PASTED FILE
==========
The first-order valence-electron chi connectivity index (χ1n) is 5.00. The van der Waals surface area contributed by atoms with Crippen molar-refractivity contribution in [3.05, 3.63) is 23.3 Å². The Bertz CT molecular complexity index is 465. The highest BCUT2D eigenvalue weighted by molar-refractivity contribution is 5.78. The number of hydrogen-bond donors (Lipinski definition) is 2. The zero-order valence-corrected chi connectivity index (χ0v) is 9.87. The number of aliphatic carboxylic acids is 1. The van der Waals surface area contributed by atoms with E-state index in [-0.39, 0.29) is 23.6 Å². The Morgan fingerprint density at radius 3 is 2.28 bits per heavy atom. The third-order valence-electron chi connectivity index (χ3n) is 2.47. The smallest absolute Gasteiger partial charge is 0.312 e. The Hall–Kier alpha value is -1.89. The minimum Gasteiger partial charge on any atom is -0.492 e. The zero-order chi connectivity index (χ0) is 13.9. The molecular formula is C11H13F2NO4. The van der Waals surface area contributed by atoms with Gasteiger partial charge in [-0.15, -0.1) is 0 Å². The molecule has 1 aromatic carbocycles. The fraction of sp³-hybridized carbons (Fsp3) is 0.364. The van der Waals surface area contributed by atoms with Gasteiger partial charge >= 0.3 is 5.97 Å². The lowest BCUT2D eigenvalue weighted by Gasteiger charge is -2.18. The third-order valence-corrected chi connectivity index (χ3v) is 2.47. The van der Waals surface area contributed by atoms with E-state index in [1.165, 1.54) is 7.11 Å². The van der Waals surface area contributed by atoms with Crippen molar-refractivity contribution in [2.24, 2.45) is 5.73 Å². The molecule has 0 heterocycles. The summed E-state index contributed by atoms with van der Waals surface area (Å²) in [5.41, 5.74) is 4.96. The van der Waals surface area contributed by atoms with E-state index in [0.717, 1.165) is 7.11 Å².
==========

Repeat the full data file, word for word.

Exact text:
The first-order valence-electron chi connectivity index (χ1n) is 5.00. The van der Waals surface area contributed by atoms with Crippen molar-refractivity contribution in [3.05, 3.63) is 23.3 Å². The Bertz CT molecular complexity index is 465. The highest BCUT2D eigenvalue weighted by molar-refractivity contribution is 5.78. The number of hydrogen-bond donors (Lipinski definition) is 2. The zero-order valence-corrected chi connectivity index (χ0v) is 9.87. The number of aliphatic carboxylic acids is 1. The van der Waals surface area contributed by atoms with E-state index in [-0.39, 0.29) is 23.6 Å². The Morgan fingerprint density at radius 3 is 2.28 bits per heavy atom. The third-order valence-electron chi connectivity index (χ3n) is 2.47. The smallest absolute Gasteiger partial charge is 0.312 e. The Hall–Kier alpha value is -1.89. The minimum Gasteiger partial charge on any atom is -0.492 e. The zero-order chi connectivity index (χ0) is 13.9. The molecular formula is C11H13F2NO4. The van der Waals surface area contributed by atoms with Gasteiger partial charge in [-0.15, -0.1) is 0 Å². The molecule has 1 aromatic carbocycles. The fraction of sp³-hybridized carbons (Fsp3) is 0.364. The van der Waals surface area contributed by atoms with Gasteiger partial charge >= 0.3 is 5.97 Å². The lowest BCUT2D eigenvalue weighted by Gasteiger charge is -2.18. The third-order valence-corrected chi connectivity index (χ3v) is 2.47. The van der Waals surface area contributed by atoms with E-state index in [1.165, 1.54) is 7.11 Å². The van der Waals surface area contributed by atoms with Crippen molar-refractivity contribution in [2.24, 2.45) is 5.73 Å². The molecule has 0 heterocycles. The summed E-state index contributed by atoms with van der Waals surface area (Å²) in [5.41, 5.74) is 4.96. The van der Waals surface area contributed by atoms with E-state index in [0.717, 1.165) is 7.11 Å².